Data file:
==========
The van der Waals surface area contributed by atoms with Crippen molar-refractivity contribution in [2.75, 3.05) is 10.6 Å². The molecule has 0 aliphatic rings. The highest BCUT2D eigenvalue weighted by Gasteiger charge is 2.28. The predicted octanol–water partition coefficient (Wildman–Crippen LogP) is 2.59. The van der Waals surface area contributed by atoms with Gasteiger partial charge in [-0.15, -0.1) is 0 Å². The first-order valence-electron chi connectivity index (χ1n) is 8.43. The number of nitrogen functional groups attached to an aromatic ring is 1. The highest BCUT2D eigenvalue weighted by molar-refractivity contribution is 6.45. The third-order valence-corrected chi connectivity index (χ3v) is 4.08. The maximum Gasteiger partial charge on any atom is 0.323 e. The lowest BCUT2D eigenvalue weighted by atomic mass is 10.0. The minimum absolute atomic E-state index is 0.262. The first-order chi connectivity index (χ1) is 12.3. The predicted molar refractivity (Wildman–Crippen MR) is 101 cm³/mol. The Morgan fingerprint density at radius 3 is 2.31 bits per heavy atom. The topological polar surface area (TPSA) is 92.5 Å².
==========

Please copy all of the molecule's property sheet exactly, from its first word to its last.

The van der Waals surface area contributed by atoms with Crippen molar-refractivity contribution in [2.75, 3.05) is 10.6 Å². The molecule has 0 aliphatic rings. The highest BCUT2D eigenvalue weighted by Gasteiger charge is 2.28. The predicted octanol–water partition coefficient (Wildman–Crippen LogP) is 2.59. The van der Waals surface area contributed by atoms with Gasteiger partial charge in [-0.15, -0.1) is 0 Å². The first-order valence-electron chi connectivity index (χ1n) is 8.43. The number of nitrogen functional groups attached to an aromatic ring is 1. The highest BCUT2D eigenvalue weighted by molar-refractivity contribution is 6.45. The third-order valence-corrected chi connectivity index (χ3v) is 4.08. The maximum Gasteiger partial charge on any atom is 0.323 e. The lowest BCUT2D eigenvalue weighted by atomic mass is 10.0. The minimum absolute atomic E-state index is 0.262. The first-order chi connectivity index (χ1) is 12.3. The predicted molar refractivity (Wildman–Crippen MR) is 101 cm³/mol. The Morgan fingerprint density at radius 3 is 2.31 bits per heavy atom. The topological polar surface area (TPSA) is 92.5 Å².